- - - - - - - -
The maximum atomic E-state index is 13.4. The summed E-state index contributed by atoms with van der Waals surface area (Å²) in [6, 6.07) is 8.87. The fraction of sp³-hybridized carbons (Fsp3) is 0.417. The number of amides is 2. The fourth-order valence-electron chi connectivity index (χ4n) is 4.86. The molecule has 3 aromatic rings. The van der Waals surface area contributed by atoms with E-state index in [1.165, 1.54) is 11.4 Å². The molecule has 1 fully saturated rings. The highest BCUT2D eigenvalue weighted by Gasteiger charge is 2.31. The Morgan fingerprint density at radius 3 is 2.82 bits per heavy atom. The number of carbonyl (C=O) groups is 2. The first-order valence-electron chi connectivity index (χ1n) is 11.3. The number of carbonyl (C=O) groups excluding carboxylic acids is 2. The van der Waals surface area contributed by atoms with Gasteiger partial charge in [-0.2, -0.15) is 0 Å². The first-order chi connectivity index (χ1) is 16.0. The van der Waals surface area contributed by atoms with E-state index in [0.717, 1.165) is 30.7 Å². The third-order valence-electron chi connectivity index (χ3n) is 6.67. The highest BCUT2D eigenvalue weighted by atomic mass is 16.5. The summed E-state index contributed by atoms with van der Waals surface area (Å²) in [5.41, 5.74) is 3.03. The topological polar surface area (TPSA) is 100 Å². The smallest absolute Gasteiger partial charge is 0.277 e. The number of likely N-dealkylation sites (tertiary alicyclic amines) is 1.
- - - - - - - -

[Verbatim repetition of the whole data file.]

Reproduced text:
The maximum atomic E-state index is 13.4. The summed E-state index contributed by atoms with van der Waals surface area (Å²) in [6, 6.07) is 8.87. The fraction of sp³-hybridized carbons (Fsp3) is 0.417. The number of amides is 2. The fourth-order valence-electron chi connectivity index (χ4n) is 4.86. The molecule has 3 aromatic rings. The van der Waals surface area contributed by atoms with E-state index in [1.165, 1.54) is 11.4 Å². The molecule has 1 fully saturated rings. The highest BCUT2D eigenvalue weighted by Gasteiger charge is 2.31. The Morgan fingerprint density at radius 3 is 2.82 bits per heavy atom. The number of carbonyl (C=O) groups is 2. The first-order valence-electron chi connectivity index (χ1n) is 11.3. The number of carbonyl (C=O) groups excluding carboxylic acids is 2. The van der Waals surface area contributed by atoms with Gasteiger partial charge in [-0.2, -0.15) is 0 Å². The first-order chi connectivity index (χ1) is 16.0. The van der Waals surface area contributed by atoms with E-state index in [0.717, 1.165) is 30.7 Å². The third-order valence-electron chi connectivity index (χ3n) is 6.67. The highest BCUT2D eigenvalue weighted by atomic mass is 16.5. The summed E-state index contributed by atoms with van der Waals surface area (Å²) in [5.41, 5.74) is 3.03. The topological polar surface area (TPSA) is 100 Å². The smallest absolute Gasteiger partial charge is 0.277 e. The number of likely N-dealkylation sites (tertiary alicyclic amines) is 1.